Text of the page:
“Every time a student moves schools they lose 4 to 6 months of academic learning.”
For many kids, staying focused on the school work they need to do is enough of a challenge. Add in the uncertainty and stress that can come when you don’t know if you’ll have a roof to sleep under.
As APM Reports, millions of children in the United States have unstable housing, and a growing body of research finds that repeatedly uprooted children are more likely to struggle in school and more likely to drop out. But there are ways to help them succeed.
APM Reports did a documentary focused on two groups of kids who often change addresses — homeless kids and children of migrant farmworkers — and explored efforts to help these students do well in school.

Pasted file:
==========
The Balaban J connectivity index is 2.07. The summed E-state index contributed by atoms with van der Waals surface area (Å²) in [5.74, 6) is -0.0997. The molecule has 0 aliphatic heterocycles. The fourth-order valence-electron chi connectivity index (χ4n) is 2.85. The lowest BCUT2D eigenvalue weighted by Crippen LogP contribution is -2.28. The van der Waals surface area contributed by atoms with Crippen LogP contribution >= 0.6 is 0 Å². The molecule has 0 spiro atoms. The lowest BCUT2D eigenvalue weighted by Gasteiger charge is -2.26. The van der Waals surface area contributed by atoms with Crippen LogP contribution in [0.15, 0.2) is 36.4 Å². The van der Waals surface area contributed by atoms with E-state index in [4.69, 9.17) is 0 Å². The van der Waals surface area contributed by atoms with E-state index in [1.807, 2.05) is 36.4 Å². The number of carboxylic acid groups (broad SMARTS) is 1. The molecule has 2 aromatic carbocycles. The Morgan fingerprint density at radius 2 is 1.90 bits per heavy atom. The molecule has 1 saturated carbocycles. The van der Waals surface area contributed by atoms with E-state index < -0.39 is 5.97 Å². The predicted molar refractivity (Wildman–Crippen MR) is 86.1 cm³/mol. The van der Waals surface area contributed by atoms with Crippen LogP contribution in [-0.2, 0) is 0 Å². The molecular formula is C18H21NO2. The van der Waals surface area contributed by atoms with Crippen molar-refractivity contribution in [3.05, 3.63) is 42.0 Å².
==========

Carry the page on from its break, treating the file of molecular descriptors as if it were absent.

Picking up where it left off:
Alexandra Pavlakis, who has done several studies on student homelessness and poverty, was interviewed for the piece. Pavlakis is an Assistant Professor in Education Policy and Leadership at SMU’s Simmons School of Education & Human Development.
Go here to listen to APM Reports’ piece on “Students on the Move: Keeping uprooted kids in school.”
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